A three-dose course of the hepatitis B vaccine HEPLISAV-B fully
protected adults living with HIV who had never been vaccinated against or
infected with the hepatitis B virus (HBV), according to study findings
presented at the IDWeek conference in Washington, D.C.
People living with HIV, including those who are taking antiretroviral
therapy, are at greater risk of liver-related illness and death when
co-infected with HBV. According to the Centers for Disease Control and
Prevention, 10% of U.S. adults with HIV
also have hepatitis B. People living with HIV are less likely to produce a
protective immunological response to HBV vaccination. 3The HEPLISAV-B vaccine,
was approved in 2017 by the U.S. Food and Drug Administration as a two-dose
vaccine regimen for adults. However, little was known about its
protective effects in people living with HIV.
In this study the researchers tested a three-dose course
of HEPLISAV-B among 68 adults living
with HIV at 38 sites in the United States, South Africa, and Thailand. None
of the participants had received a previous HBV vaccination or had evidence of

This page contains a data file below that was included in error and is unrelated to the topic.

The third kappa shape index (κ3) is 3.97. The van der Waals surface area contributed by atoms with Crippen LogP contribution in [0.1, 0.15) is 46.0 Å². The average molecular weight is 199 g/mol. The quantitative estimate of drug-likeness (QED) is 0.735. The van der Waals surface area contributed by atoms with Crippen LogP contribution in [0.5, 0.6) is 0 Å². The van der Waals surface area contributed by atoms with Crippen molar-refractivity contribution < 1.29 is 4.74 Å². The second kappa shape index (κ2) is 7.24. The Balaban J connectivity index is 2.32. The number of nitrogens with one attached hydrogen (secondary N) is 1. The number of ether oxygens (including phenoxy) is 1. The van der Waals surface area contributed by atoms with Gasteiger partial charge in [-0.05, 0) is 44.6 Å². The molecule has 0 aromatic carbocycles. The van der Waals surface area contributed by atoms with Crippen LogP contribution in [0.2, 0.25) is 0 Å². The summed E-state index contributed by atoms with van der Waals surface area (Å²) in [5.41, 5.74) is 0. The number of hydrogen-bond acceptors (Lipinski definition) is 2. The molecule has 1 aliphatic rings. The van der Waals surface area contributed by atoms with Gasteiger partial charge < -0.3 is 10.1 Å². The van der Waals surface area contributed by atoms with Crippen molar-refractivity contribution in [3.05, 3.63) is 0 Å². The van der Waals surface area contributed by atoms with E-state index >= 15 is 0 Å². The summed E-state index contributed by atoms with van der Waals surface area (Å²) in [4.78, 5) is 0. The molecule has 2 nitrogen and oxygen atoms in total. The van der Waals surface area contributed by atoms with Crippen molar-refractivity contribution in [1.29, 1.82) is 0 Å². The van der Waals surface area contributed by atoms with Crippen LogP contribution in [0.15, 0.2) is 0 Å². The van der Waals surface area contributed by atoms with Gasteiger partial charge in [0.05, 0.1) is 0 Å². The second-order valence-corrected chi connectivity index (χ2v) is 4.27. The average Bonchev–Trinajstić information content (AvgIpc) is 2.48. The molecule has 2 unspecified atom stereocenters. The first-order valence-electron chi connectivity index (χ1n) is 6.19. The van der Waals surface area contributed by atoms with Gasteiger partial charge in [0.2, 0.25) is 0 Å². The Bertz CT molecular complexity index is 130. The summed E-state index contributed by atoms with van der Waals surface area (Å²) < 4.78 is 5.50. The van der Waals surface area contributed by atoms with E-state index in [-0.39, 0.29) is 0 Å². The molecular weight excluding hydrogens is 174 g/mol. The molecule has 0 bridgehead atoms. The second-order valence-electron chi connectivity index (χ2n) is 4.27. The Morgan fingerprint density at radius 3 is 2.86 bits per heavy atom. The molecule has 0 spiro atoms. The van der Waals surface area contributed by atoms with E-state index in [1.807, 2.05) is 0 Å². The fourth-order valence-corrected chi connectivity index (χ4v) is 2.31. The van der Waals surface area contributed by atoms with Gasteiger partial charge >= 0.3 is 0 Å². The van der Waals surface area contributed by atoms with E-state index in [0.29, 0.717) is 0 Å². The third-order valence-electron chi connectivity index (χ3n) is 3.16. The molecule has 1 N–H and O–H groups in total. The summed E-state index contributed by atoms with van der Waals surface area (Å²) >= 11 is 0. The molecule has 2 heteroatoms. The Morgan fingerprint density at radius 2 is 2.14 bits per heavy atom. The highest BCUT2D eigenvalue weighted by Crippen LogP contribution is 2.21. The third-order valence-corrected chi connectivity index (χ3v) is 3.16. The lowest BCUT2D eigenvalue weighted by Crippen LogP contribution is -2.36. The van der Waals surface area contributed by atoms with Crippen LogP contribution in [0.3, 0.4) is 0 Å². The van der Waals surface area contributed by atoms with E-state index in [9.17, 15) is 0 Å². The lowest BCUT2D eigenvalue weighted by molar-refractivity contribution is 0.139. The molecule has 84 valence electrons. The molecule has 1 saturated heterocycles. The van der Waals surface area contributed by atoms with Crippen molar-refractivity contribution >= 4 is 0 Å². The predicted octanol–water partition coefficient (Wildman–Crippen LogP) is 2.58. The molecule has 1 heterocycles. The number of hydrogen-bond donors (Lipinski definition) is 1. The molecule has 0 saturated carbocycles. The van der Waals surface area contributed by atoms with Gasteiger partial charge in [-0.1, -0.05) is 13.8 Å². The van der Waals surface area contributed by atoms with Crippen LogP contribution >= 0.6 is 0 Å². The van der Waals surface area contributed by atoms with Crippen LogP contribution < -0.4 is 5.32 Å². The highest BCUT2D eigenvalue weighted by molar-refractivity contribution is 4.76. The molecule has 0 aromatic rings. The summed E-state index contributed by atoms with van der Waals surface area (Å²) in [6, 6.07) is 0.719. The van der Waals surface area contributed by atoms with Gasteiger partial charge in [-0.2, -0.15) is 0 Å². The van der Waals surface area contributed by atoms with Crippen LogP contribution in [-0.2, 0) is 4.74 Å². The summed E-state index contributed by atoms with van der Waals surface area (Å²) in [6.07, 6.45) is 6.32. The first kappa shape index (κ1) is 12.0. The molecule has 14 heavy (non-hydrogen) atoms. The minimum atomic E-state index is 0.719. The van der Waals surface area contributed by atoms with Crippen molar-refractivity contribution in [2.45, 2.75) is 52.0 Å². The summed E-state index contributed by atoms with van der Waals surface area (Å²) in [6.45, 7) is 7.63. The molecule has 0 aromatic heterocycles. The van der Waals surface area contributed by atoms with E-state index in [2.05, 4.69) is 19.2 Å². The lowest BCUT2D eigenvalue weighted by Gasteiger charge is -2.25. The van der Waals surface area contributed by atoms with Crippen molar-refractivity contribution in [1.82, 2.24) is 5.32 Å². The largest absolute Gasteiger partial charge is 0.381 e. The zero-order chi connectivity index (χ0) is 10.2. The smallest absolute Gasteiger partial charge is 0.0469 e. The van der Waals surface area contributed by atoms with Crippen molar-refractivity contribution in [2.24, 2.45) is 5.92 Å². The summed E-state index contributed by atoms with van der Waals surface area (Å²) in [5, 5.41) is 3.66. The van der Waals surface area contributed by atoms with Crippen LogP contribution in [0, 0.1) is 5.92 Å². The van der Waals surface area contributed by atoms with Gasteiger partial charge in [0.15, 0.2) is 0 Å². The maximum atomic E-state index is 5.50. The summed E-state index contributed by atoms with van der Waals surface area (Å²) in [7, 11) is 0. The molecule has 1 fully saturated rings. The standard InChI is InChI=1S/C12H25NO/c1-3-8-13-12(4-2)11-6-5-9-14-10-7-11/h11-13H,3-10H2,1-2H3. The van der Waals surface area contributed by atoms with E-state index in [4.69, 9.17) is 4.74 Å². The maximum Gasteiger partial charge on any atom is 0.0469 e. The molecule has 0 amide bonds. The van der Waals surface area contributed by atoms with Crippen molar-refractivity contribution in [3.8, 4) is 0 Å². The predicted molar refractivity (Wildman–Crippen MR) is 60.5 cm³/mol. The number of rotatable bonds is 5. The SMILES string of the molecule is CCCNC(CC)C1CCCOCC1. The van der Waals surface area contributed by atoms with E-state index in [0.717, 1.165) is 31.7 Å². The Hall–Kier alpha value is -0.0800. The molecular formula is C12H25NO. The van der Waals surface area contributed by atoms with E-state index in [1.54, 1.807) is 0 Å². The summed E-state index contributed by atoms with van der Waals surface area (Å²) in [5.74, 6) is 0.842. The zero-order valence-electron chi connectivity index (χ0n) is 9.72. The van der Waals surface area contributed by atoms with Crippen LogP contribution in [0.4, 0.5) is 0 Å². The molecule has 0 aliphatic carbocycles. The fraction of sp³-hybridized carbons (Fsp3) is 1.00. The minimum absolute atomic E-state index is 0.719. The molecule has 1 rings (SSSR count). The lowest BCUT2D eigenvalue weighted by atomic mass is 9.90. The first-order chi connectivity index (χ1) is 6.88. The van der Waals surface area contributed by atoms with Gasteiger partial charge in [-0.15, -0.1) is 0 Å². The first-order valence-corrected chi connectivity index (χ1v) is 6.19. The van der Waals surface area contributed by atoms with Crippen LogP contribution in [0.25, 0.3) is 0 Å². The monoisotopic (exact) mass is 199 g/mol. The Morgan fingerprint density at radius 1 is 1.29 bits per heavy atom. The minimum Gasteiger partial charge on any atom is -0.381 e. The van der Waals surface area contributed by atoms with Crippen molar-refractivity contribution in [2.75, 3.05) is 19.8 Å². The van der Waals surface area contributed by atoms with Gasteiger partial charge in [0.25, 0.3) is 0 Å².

a previous HBV infection; all were on antiretroviral therapy. Following the initial dose of HEPLISAV-B
vaccine 0.5 milliliter (mL) as an intramuscular injection, study participants
received additional doses at four weeks and 24 weeks. The objective of this
part of the study was to assess anti-HBV surface antibodies (HBsAbs) greater
than or equal to 10 milli-international units per milliliter (mIU/mL) at week
28 (defined as seroprotection from HBV) and to assess the vaccine’s safety.
All participants achieved seroprotection with 88% of participants achieving HbsAb levels
greater than 1000 mIU/mL, according to findings presented today. High
antibody levels are thought to be associated with long-term vaccine durability. At eight weeks after the second dose,
94.4% of participants achieved seroprotection; this percentage increased to
98.5% by week 24 prior to the third dose.
Kenneth E. Sherman et al,